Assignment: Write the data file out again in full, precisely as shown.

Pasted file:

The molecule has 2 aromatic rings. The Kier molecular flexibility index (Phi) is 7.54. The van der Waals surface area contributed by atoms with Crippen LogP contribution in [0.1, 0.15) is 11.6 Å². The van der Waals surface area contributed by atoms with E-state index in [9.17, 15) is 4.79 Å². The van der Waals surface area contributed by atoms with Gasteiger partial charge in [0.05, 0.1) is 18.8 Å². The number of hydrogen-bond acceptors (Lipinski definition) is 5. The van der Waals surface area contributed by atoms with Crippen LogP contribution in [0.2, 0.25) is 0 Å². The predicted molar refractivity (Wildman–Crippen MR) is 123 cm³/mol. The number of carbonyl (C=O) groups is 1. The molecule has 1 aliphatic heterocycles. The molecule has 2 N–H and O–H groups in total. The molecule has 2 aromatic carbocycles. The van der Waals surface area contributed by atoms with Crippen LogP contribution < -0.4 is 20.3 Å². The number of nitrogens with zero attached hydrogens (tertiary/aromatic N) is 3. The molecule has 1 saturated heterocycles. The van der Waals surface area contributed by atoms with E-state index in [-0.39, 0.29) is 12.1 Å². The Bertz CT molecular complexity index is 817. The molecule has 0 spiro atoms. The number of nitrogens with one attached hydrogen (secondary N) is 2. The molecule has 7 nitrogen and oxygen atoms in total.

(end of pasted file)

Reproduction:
The molecule has 2 aromatic rings. The Kier molecular flexibility index (Phi) is 7.54. The van der Waals surface area contributed by atoms with Crippen LogP contribution in [0.1, 0.15) is 11.6 Å². The van der Waals surface area contributed by atoms with E-state index in [9.17, 15) is 4.79 Å². The van der Waals surface area contributed by atoms with Gasteiger partial charge in [0.05, 0.1) is 18.8 Å². The number of hydrogen-bond acceptors (Lipinski definition) is 5. The van der Waals surface area contributed by atoms with Crippen LogP contribution in [0.2, 0.25) is 0 Å². The predicted molar refractivity (Wildman–Crippen MR) is 123 cm³/mol. The number of carbonyl (C=O) groups is 1. The molecule has 1 aliphatic heterocycles. The molecule has 2 N–H and O–H groups in total. The molecule has 2 aromatic carbocycles. The van der Waals surface area contributed by atoms with Crippen LogP contribution < -0.4 is 20.3 Å². The number of nitrogens with zero attached hydrogens (tertiary/aromatic N) is 3. The molecule has 1 saturated heterocycles. The van der Waals surface area contributed by atoms with E-state index in [-0.39, 0.29) is 12.1 Å². The Bertz CT molecular complexity index is 817. The molecule has 0 spiro atoms. The number of nitrogens with one attached hydrogen (secondary N) is 2. The molecule has 7 nitrogen and oxygen atoms in total.